Charles F. Kettering: A Biography
By Thomas Alvin Boyd
2002/05 - Beard Books
1587981335 - Paperback - Reprint - 254 pp.
Charles F. Kettering is the embodiment of an American success story of an inventor and trailblazer.
This is the engrossing story of a man whose life greatly advanced scientific research in the United States. In addition to being an inventor, engineer, and scientist, he was a farmer, schoolteacher, mechanic, social philosopher, and super salesman. Charles F. Kettering was a leading researcher for the automotive industry in the United States. Born in 1876, he saw the invention of the automobile in his early years. One of his major contributions was the battery-powered electric starter, which replaced cranking the automobile. In 1919, his Dayton Metal Products Co. was merged with General Motors and became the core of GM's research division. He is in the National Inventors Hall of Fame.
From Turnarounds and Workouts
Charles Kettering was born on a farm in northern Ohio in 1876. He once said, "I am enthusiastic about being an American because I came from the hills in Ohio. I was a hillbilly. I didn't know at that time that I was an underprivileged person because I had to drive the cows through the frosty grass and stand in a nice warm spot where a cow had lain to warm my (bare) feet. I thought that was wonderful. I walked three miles to the high school in a little village and I thought that was wonderful, too. I thought of all that as opportunity. I didn't know you had to have money. I didn't know you had to have all these luxuries that we want everybody to have today."
Charles Kettering is the embodiment of the American success story. He was a farmer, schoolteacher, mechanic, engineer, scientist, inventor and social philosopher. He faced adversity in the form of poor eyesight that plagued him all his life. He was forced to drop out of college twice due to his vision before completing his electrical engineering degree.
Kettering went on to become a leading researcher for the U.S. automotive industry. His company, Dayton Engineering Laboratories, Delco, was eventually sold to General Motors and became the foundation for the General Motors Research Corporation of which Kettering became vice president in 1920. He is best remembered for his invention of the all-electric starting, ignition and lighting system for automobiles, which replaced the crank. It first appeared as standard equipment on the 1912 Cadillac.
Kettering held more than 300 patents ranging from a portable lighting system, Freon, and a World War I "aerial torpedo," to a device for the treatment of venereal disease and an incubator for premature infants. He conceived the ideas of Duco paint and ethyl gasoline, pursued the development of diesel engines and solar energy, and was a pioneer in the application of magnetism to medical diagnostic techniques.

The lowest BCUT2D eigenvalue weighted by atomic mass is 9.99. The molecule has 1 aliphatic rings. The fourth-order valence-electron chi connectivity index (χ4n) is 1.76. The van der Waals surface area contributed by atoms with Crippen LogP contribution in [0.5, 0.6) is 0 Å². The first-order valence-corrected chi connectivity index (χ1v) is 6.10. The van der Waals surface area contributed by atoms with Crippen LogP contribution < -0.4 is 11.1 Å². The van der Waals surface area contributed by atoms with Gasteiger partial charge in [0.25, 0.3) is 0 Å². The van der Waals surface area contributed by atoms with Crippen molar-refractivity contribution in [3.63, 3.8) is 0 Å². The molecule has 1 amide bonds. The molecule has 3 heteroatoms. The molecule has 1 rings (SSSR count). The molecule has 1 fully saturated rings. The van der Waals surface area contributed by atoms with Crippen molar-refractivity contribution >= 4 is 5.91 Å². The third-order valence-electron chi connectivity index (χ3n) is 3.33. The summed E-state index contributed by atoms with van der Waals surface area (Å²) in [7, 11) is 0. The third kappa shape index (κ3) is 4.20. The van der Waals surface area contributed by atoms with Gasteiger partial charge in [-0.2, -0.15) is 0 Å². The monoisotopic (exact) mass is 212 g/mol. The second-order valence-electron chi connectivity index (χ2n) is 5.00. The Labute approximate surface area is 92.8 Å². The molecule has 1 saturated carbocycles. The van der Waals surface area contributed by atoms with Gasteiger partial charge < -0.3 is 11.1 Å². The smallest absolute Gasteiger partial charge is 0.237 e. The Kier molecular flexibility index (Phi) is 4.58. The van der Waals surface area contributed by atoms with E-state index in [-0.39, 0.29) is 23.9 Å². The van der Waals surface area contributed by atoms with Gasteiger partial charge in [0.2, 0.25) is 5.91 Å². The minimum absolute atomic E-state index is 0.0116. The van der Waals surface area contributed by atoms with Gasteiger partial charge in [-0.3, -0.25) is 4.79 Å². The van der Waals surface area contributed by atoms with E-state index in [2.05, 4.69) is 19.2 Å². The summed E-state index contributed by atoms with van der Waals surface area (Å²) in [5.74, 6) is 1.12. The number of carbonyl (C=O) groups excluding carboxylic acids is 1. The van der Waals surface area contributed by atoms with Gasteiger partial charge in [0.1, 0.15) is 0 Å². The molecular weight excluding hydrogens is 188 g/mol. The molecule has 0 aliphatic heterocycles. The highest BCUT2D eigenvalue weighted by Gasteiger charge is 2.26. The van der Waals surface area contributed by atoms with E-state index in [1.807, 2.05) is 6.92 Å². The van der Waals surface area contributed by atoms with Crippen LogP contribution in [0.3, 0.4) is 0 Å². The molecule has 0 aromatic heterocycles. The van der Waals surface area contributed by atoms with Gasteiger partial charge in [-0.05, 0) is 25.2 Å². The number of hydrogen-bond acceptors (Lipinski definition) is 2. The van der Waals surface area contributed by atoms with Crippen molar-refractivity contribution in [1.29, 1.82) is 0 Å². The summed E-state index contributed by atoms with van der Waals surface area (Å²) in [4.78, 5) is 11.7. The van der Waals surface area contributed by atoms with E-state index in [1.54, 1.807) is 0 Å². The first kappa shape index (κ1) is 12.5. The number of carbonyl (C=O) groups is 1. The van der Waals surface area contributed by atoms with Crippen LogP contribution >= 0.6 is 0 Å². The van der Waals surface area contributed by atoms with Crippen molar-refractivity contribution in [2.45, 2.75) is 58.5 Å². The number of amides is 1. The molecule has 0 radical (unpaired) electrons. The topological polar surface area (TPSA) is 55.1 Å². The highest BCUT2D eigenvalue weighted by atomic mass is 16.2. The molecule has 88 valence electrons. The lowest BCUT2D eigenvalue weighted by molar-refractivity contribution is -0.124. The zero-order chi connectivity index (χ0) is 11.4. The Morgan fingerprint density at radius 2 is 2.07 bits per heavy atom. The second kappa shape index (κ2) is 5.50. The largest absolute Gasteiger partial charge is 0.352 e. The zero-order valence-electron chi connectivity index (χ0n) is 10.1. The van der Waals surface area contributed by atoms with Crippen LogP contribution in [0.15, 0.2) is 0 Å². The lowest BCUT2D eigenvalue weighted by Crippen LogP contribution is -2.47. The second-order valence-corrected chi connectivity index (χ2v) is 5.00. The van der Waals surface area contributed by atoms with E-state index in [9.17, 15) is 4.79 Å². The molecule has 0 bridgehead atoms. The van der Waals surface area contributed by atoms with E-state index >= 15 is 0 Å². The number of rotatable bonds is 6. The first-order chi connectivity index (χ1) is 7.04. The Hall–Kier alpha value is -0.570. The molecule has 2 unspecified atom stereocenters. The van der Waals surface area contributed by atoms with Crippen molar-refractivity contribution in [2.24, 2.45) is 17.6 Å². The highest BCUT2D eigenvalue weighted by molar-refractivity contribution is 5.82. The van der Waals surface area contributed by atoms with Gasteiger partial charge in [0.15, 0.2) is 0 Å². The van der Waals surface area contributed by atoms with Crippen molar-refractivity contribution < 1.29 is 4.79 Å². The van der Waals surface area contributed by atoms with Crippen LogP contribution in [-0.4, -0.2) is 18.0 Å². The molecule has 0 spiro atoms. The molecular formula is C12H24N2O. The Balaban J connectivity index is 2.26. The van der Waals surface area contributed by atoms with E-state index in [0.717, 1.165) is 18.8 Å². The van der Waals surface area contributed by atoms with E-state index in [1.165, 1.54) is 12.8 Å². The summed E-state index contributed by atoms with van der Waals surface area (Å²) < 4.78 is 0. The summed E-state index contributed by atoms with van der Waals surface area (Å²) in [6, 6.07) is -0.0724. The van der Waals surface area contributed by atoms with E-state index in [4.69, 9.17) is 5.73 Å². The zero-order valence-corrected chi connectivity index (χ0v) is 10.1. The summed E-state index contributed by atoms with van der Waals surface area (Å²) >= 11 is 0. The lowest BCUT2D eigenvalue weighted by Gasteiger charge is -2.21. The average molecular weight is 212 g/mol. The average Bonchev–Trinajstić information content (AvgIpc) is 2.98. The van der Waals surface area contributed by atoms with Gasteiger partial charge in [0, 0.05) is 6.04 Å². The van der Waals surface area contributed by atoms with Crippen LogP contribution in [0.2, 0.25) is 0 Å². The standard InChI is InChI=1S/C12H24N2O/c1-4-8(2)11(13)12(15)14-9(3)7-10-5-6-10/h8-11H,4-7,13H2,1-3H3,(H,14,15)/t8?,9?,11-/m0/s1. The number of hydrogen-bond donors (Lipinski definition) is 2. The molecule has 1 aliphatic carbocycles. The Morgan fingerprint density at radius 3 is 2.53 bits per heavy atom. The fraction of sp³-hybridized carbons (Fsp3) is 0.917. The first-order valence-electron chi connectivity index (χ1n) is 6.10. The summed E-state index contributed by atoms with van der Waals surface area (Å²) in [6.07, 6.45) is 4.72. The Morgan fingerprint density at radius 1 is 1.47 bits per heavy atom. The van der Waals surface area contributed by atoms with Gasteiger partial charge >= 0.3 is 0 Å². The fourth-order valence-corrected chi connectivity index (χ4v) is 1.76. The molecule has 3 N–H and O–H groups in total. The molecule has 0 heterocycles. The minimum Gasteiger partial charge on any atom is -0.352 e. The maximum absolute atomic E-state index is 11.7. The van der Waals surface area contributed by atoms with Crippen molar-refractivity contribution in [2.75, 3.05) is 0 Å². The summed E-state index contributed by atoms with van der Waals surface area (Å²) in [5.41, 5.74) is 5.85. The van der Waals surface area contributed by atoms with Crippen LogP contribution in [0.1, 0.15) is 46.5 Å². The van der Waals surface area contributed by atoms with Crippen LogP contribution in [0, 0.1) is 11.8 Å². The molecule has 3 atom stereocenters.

This book shows the wisdom and common sense of Kettering's approach to engineering and life. It received favorable reviews when was first published in 1957. The New York Times called it an "old-fashioned narrative biography, written in clean, straight-line prose-no nuances, no overtones, …but with enough of Kettering's philosophy and aphorisms, his tang and humor, to convey his personality." The New York Herald Tribune Book Review said, "(t)his lively book is particularly successful in its reflection of Kettering's restless, searching mind and tough persistence."
Kettering once showed a passing tramp the "fun" of digging holes properly and gave him a job. The man, then promoted to foreman, later told Kettering, "(i)f only years ago someone had taught me how much fun it is to work, when a fellow tries to do good work, I would never have become the bum I was." Kettering once advised, "…whenever a new idea is laid on the table it is pushed at once into the wastebasket… (i)f your idea is right, get to that wastebasket before the janitor. Dig your idea out and lay it back on the table. Do that again and again and again. And after you have persisted for three or four years, people will say 'Why, it does begin to look as through there is something to that after all.'"
Charles Kettering died on November 24, 1958.
Thomas Alvin Boyd was a chemical engineer and a member of Charles Kettering's research staff for more than 30 years.
From New York Times, August 4, 1957
"It is old-fashioned narrative biography, written in the clean, straight-line prose - no nuances, no overtones, no tortures, but with enough of Kettering's philosophy and aphorisms, his tang and humor, to convey his personality. Charles F. Kettering is the simple success story of an optimistic and original mind"
From New York Herald Tribune Book Review, May 5, 1957
"This lively book is particularly successful in its reflection of Kettering's restless, searching mind and tough persistence….Some of the special stories told here are fascinating."
Thomas Alvin Boyd was born in 1888, and received a bachelor's degree in chemical engineering from Ohio State University in 1918. He later was awarded advanced degrees in both science and engineering from other institutions of higher learning. He was a member of Mr. Kettering's research staff for more than thirty years. He was also the recipient of the Lamme medal for meritorious achievement in engineering.